St David’s Day falls on the 1st March each year and is widely celebrated here in Wales. Saint David or Dewi Sant as he is known in Welsh, is the National Saint of Wales.
He was born in the fifth century-possibly 588 AD although the records are not absolutely clear...The legends are endless about St David.
Today, on 1st March, there will be much celebrating with parades and festivals. Locally many children attending primary school will be dressed in Welsh national costume and adults will wear a leek or daffodil in their lapel. The leek and daffodil being both emblems of Wales.
All soldiers in Welsh battalions in the British army will also wear a leek on their berets. The rest of us will probably choose to wear a daffodil!
Red Dragon Pie
Red Dragon Pie is one of my favourites and I feel that it deserves to be show-cased on this day of all days...
There are many recipes around for this traditional dish, and everyone will have their personal preference. For myself, I don’t like the filling to be too dry, so use more tinned tomato to keep it moist and to give it a little more oomph add a very generous amount of chilli-after all- it is a dragon pie! I used some more of my dried chillies from last year’s crop and have to say perhaps one or two of them were a bit fiery...
Red Dragon Pie actually gets its name from having Aduki beans which the Chinese call red dragon beans. I have used lots of red vegetables topped with soft mashed potato covered with grated cheese. The cheese is, of course, Welsh in origin, a mixture of the creamy Caerphilly cheese, and the ultra strong and fantastically tasty cheddar-like Black Bomber from Snowdonia http://www.snowdoniacheese.co.uk/little-black-bomber.aspx
And, after a recent post by Charles over at www.fiveeurofood.com who suggested using a little port in his French Onion soup recipe, I thought I would try it in my Red Dragon pie. I have to say it worked, as there was a lovely richness to the flavour. Thank you Charles for the suggestion!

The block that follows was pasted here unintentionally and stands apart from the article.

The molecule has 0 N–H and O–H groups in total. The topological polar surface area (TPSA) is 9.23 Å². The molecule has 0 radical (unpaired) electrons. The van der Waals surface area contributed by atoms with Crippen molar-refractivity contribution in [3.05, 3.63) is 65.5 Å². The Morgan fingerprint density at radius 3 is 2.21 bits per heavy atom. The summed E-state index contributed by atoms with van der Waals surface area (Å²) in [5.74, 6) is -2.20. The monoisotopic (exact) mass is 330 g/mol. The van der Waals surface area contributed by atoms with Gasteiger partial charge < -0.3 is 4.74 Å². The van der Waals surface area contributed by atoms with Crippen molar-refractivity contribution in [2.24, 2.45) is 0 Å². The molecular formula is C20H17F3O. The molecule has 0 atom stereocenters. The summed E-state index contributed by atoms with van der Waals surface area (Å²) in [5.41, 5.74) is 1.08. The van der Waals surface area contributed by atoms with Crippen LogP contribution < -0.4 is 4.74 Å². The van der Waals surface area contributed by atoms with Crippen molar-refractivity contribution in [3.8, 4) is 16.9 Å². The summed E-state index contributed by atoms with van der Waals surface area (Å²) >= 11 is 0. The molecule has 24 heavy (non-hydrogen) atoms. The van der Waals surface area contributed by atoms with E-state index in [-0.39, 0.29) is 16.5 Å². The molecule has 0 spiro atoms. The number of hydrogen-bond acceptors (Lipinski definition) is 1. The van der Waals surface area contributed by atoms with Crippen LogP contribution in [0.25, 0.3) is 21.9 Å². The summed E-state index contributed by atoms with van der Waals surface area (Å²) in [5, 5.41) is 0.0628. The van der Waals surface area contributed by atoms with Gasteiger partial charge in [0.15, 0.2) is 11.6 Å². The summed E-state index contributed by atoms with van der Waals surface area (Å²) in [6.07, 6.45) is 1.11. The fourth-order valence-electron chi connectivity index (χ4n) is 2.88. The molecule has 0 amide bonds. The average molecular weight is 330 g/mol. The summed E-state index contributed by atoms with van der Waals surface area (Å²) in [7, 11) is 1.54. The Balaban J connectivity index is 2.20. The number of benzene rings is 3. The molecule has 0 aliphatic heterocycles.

230g Aduki beans-tinned
400g plum tomatoes-tinned
I red onion chopped
1 large plump clove of garlic-crushed
1 large plump fresh red chilli or 3-4 dried chillies
2 tbsp of chopped fresh Thyme
1 large glass of red wine
1 small glass of port
200g of grated Welsh cheese
55g basmati and wild rice
1 tbsp of British Extra Virgin Rapeseed Oil
1 tbsp of Marigold Stock Powder
225 carrot cut into batons
2 tbsp of Tamari (light Soy sauce)
Peel the potatoes and cut into small chunks and boil until just soft. Once cooked, retain the cooking water in case it is needed later in the cooking. Allow the drained potatoes to gently steam and dry out, once dry, mash with a fork. I used King Edward which is a very nice floury potato.
In another pan, cook the rice according to the packet’s instructions until they would need just another 5 minutes more as they will continue cooking in the pie. I like to use a mix of basmati and wild rice for texture.
Heat the oven to 180C
In a large pan, fry the chopped onion and carrot batons in the rapeseed oil until lightly golden. Add the red wine and port and simmer for a couple of minutes to burn off the alcohol. Add the crushed garlic, chopped Thyme, chopped chilli, Tamari and the contents of the can of plum tomatoes and the can of aduki beans. Gently simmer for 10-15 minutes to reduce then add the cooked rice. Continue to gently simmer and reduce until nicely moist. You want it quite succulent in texture so the mixture doesn’t turn out too dry but on the other hand you don’t want it too liquidy or your mashed potato will sink! Transfer to a large casserole dish and then top with the mashed potato and then the grated cheese-be very generous with the cheese.
Place in the hot ovan and heat for 10 minutes or so until all is bubbling and golden brown...
Red Dragon Pie is a classic vegetarian pie. I do feel it deserves wider recognition on Wales’s National Day.
With the added red wine and port to give depth and warmth to this unctuous dish together with the oomph of the extra hot chilli and the wonderful crusty cheese topping-well the result is I have to say, sublime...
Just dip your fork into a succulent sample of this...
But beware of dragons...